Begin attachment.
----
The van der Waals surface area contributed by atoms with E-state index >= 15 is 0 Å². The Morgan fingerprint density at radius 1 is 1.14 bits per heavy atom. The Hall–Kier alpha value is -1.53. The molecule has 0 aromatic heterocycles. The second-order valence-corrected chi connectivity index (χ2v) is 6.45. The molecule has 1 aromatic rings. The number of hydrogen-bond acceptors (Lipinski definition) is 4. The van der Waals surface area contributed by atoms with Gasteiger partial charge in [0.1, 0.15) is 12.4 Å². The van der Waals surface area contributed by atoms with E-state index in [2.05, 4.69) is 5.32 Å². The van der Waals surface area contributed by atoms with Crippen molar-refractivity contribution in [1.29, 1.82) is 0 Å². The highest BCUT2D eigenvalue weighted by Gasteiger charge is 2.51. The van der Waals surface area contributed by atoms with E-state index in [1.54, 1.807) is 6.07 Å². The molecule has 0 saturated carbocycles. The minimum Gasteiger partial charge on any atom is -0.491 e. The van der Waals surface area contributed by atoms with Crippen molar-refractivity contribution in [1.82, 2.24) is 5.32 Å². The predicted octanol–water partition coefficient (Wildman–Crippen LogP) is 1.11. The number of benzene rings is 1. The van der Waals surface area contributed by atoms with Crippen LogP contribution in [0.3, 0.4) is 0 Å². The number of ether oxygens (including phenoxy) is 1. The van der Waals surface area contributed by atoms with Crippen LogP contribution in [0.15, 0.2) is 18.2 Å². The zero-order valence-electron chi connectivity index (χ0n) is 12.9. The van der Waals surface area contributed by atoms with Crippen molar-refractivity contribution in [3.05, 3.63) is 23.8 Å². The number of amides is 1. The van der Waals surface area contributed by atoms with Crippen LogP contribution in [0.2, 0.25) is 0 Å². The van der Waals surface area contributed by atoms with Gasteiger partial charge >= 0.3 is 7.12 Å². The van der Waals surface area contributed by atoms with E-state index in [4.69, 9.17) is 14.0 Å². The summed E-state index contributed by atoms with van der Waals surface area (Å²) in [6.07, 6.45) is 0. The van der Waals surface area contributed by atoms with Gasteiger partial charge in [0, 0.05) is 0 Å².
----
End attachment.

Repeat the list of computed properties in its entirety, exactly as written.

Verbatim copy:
The van der Waals surface area contributed by atoms with E-state index >= 15 is 0 Å². The Morgan fingerprint density at radius 1 is 1.14 bits per heavy atom. The Hall–Kier alpha value is -1.53. The molecule has 0 aromatic heterocycles. The second-order valence-corrected chi connectivity index (χ2v) is 6.45. The molecule has 1 aromatic rings. The number of hydrogen-bond acceptors (Lipinski definition) is 4. The van der Waals surface area contributed by atoms with Gasteiger partial charge in [0.1, 0.15) is 12.4 Å². The van der Waals surface area contributed by atoms with E-state index in [2.05, 4.69) is 5.32 Å². The van der Waals surface area contributed by atoms with Crippen molar-refractivity contribution in [1.29, 1.82) is 0 Å². The highest BCUT2D eigenvalue weighted by Gasteiger charge is 2.51. The van der Waals surface area contributed by atoms with E-state index in [1.54, 1.807) is 6.07 Å². The molecule has 0 saturated carbocycles. The minimum Gasteiger partial charge on any atom is -0.491 e. The van der Waals surface area contributed by atoms with Crippen molar-refractivity contribution in [1.82, 2.24) is 5.32 Å². The predicted octanol–water partition coefficient (Wildman–Crippen LogP) is 1.11. The number of benzene rings is 1. The van der Waals surface area contributed by atoms with Crippen LogP contribution in [0.3, 0.4) is 0 Å². The number of ether oxygens (including phenoxy) is 1. The van der Waals surface area contributed by atoms with Crippen LogP contribution in [0.15, 0.2) is 18.2 Å². The zero-order valence-electron chi connectivity index (χ0n) is 12.9. The van der Waals surface area contributed by atoms with Crippen molar-refractivity contribution in [3.05, 3.63) is 23.8 Å². The number of amides is 1. The van der Waals surface area contributed by atoms with Crippen LogP contribution in [0.2, 0.25) is 0 Å². The van der Waals surface area contributed by atoms with Gasteiger partial charge >= 0.3 is 7.12 Å². The van der Waals surface area contributed by atoms with E-state index in [4.69, 9.17) is 14.0 Å². The summed E-state index contributed by atoms with van der Waals surface area (Å²) in [6.07, 6.45) is 0. The van der Waals surface area contributed by atoms with Gasteiger partial charge in [0, 0.05) is 0 Å².